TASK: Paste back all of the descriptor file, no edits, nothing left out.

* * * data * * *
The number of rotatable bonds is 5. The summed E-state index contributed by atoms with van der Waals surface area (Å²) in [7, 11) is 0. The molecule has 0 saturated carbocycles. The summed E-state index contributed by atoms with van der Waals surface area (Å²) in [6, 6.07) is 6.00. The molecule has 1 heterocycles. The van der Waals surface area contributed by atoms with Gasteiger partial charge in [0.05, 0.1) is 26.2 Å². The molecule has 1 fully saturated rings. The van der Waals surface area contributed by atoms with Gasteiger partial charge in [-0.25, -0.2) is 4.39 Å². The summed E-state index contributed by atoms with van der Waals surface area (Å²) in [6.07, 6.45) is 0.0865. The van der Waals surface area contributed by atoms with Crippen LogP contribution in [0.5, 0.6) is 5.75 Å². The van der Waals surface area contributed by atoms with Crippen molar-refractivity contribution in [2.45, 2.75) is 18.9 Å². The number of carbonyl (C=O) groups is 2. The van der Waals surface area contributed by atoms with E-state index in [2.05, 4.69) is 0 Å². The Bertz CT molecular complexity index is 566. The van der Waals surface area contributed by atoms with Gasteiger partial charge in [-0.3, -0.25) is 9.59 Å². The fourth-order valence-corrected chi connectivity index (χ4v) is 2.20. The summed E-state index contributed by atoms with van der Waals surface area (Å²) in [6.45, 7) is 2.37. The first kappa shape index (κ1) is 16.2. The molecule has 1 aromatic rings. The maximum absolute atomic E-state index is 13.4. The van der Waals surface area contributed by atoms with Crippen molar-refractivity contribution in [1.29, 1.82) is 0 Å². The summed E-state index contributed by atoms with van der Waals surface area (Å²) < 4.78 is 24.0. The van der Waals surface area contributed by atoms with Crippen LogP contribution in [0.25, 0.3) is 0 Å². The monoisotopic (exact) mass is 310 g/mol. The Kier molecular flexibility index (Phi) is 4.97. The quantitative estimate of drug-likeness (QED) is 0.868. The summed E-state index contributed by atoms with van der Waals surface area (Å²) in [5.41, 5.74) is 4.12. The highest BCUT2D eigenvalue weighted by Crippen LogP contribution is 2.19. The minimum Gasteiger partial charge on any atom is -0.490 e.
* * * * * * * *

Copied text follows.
The number of rotatable bonds is 5. The summed E-state index contributed by atoms with van der Waals surface area (Å²) in [7, 11) is 0. The molecule has 0 saturated carbocycles. The summed E-state index contributed by atoms with van der Waals surface area (Å²) in [6, 6.07) is 6.00. The molecule has 1 heterocycles. The van der Waals surface area contributed by atoms with Gasteiger partial charge in [0.05, 0.1) is 26.2 Å². The molecule has 1 fully saturated rings. The van der Waals surface area contributed by atoms with Gasteiger partial charge in [-0.25, -0.2) is 4.39 Å². The summed E-state index contributed by atoms with van der Waals surface area (Å²) in [6.07, 6.45) is 0.0865. The van der Waals surface area contributed by atoms with Crippen LogP contribution in [0.5, 0.6) is 5.75 Å². The van der Waals surface area contributed by atoms with Crippen molar-refractivity contribution in [2.45, 2.75) is 18.9 Å². The number of carbonyl (C=O) groups is 2. The van der Waals surface area contributed by atoms with E-state index in [2.05, 4.69) is 0 Å². The Bertz CT molecular complexity index is 566. The van der Waals surface area contributed by atoms with Gasteiger partial charge in [-0.3, -0.25) is 9.59 Å². The fourth-order valence-corrected chi connectivity index (χ4v) is 2.20. The summed E-state index contributed by atoms with van der Waals surface area (Å²) in [6.45, 7) is 2.37. The first kappa shape index (κ1) is 16.2. The molecule has 1 aromatic rings. The maximum absolute atomic E-state index is 13.4. The van der Waals surface area contributed by atoms with Crippen molar-refractivity contribution in [1.29, 1.82) is 0 Å². The summed E-state index contributed by atoms with van der Waals surface area (Å²) < 4.78 is 24.0. The van der Waals surface area contributed by atoms with Crippen LogP contribution in [0.25, 0.3) is 0 Å². The monoisotopic (exact) mass is 310 g/mol. The Kier molecular flexibility index (Phi) is 4.97. The quantitative estimate of drug-likeness (QED) is 0.868. The summed E-state index contributed by atoms with van der Waals surface area (Å²) in [5.41, 5.74) is 4.12. The highest BCUT2D eigenvalue weighted by Crippen LogP contribution is 2.19. The minimum Gasteiger partial charge on any atom is -0.490 e.